BACKGROUND: Water is an important, overlooked, and controllable source of nosocomial infection. Hospitalized neonates and their mothers are particularly vulnerable to nosocomial waterborne infections. Our objectives through this systematic review were to: investigate water sources, reservoirs, and transmission routes that lead to nosocomial waterborne infections in neonates and their mothers; establish patient risk factors; compile measures for controlling outbreaks and recommended strategies for prevention; and identify information gaps to improve guidelines for reporting future outbreaks. METHODS: We searched PubMed, Web of Science, Embase, and clinicaltrials.gov. Peer-reviewed studies reporting contaminated water as a route of transmission to neonates and/or their mothers were included. RESULTS: Twenty-five studies were included. The most common contaminated water sources in healthcare facilities associated with infection transmission were tap water, sinks, and faucets. Low birthweights, preterm or premature birth, and underlying disease increased neonatal risk of infection. Effective control measures commonly included replacing or cleaning faucets and increased or alternative methods for hand disinfection, and recommendations for prevention of future infections highlighted the need for additional surveillance. DISCUSSION/CONCLUSION: The implementation of control measures and recommended prevention strategies by healthcare workers and managing authorities of healthcare facilities and improved reporting of future outbreaks may contribute to a reduction in the incidence of nosocomial waterborne infections in neonates and their mothers.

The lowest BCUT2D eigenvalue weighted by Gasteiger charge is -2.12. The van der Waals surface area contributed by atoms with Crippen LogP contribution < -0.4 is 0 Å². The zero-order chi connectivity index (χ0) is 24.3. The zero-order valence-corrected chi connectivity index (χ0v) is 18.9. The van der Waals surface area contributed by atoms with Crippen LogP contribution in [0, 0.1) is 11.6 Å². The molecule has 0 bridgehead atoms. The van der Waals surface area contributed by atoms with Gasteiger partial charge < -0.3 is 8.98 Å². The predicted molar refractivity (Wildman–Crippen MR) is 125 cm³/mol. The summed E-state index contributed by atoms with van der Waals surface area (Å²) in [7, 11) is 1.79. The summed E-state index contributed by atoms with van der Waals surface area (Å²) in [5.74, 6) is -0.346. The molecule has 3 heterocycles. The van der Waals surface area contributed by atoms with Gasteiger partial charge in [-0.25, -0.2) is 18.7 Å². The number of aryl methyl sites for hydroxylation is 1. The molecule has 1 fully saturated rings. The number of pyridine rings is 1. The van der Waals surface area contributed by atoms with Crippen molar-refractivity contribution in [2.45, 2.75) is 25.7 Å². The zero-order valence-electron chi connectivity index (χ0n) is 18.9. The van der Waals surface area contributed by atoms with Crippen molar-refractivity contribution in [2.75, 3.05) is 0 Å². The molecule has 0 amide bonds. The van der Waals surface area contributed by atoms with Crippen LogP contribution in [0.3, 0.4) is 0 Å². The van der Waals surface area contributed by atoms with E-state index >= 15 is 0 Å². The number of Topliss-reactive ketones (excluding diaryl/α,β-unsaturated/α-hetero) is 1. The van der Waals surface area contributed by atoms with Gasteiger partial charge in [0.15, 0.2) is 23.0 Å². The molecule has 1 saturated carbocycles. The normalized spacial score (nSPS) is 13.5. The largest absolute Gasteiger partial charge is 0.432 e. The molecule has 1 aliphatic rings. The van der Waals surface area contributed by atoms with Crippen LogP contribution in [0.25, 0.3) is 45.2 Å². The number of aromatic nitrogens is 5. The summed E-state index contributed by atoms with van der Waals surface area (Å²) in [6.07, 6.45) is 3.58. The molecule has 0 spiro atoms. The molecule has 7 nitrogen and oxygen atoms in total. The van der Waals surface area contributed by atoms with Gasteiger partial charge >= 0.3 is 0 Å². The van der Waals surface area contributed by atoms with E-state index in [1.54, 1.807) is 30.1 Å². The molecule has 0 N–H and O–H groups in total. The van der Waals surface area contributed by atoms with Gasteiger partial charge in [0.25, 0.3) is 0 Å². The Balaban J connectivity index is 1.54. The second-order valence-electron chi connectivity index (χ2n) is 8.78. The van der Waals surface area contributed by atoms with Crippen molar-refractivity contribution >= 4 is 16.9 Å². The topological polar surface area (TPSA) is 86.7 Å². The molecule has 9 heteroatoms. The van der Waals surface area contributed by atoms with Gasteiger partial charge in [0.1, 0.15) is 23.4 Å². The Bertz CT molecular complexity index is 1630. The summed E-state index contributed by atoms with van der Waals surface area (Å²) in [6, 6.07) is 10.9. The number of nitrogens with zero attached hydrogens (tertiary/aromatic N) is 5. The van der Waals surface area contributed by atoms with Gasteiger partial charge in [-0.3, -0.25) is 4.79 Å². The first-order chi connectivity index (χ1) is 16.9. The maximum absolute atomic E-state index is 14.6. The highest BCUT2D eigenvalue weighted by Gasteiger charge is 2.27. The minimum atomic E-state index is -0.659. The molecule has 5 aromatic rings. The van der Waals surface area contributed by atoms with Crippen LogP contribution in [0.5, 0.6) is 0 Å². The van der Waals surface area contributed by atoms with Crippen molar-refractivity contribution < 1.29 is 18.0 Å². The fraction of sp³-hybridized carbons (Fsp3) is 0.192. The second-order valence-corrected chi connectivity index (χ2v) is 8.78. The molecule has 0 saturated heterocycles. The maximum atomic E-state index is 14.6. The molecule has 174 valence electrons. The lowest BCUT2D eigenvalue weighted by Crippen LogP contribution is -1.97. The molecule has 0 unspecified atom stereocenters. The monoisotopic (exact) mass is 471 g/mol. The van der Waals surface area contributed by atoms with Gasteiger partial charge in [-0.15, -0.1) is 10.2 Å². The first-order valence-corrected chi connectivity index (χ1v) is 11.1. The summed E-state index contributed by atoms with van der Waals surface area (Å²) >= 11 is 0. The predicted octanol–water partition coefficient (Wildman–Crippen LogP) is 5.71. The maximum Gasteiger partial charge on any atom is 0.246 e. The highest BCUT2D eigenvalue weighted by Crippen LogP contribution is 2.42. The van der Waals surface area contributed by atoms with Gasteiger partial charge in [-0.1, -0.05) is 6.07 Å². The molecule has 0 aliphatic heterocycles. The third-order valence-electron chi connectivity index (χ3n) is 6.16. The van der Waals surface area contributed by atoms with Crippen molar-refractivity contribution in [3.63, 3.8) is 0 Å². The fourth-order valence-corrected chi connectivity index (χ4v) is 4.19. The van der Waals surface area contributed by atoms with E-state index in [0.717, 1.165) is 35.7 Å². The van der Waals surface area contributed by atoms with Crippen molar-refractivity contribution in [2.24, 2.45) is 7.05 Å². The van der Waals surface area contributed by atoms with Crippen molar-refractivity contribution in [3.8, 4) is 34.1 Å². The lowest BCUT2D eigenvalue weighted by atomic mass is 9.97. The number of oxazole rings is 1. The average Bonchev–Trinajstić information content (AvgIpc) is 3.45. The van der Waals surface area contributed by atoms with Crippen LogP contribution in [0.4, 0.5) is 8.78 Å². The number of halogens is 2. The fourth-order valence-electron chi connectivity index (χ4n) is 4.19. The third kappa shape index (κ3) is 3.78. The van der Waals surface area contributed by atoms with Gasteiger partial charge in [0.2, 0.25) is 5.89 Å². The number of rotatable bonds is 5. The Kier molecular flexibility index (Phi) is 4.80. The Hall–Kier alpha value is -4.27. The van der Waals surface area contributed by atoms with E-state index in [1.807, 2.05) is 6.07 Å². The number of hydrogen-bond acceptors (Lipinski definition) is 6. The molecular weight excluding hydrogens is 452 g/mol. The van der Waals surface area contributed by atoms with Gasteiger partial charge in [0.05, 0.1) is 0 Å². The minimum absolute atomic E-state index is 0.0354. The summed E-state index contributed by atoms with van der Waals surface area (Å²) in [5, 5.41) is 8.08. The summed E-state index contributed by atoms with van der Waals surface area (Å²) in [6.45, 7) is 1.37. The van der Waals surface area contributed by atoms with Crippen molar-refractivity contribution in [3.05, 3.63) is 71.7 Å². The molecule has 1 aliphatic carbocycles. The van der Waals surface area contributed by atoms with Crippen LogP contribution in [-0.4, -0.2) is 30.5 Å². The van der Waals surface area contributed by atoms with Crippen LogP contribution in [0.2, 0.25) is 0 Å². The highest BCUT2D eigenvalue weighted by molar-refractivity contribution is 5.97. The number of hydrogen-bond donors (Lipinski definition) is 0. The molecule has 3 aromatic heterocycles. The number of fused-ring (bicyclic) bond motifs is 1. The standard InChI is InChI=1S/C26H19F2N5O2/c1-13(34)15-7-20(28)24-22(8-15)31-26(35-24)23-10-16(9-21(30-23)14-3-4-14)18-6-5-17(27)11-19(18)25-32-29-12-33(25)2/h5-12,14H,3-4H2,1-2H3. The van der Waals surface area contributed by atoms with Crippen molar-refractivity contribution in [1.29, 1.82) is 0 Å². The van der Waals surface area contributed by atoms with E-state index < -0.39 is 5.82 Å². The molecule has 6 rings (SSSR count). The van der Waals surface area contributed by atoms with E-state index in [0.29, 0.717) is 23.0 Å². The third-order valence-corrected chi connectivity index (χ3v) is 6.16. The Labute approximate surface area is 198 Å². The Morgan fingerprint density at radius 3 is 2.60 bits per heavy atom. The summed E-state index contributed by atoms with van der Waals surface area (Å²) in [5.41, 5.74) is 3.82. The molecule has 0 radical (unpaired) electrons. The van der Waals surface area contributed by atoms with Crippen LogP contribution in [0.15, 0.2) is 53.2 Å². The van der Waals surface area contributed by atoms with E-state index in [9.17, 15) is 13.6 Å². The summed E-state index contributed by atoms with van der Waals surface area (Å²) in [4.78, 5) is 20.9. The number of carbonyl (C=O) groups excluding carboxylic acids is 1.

Assuntos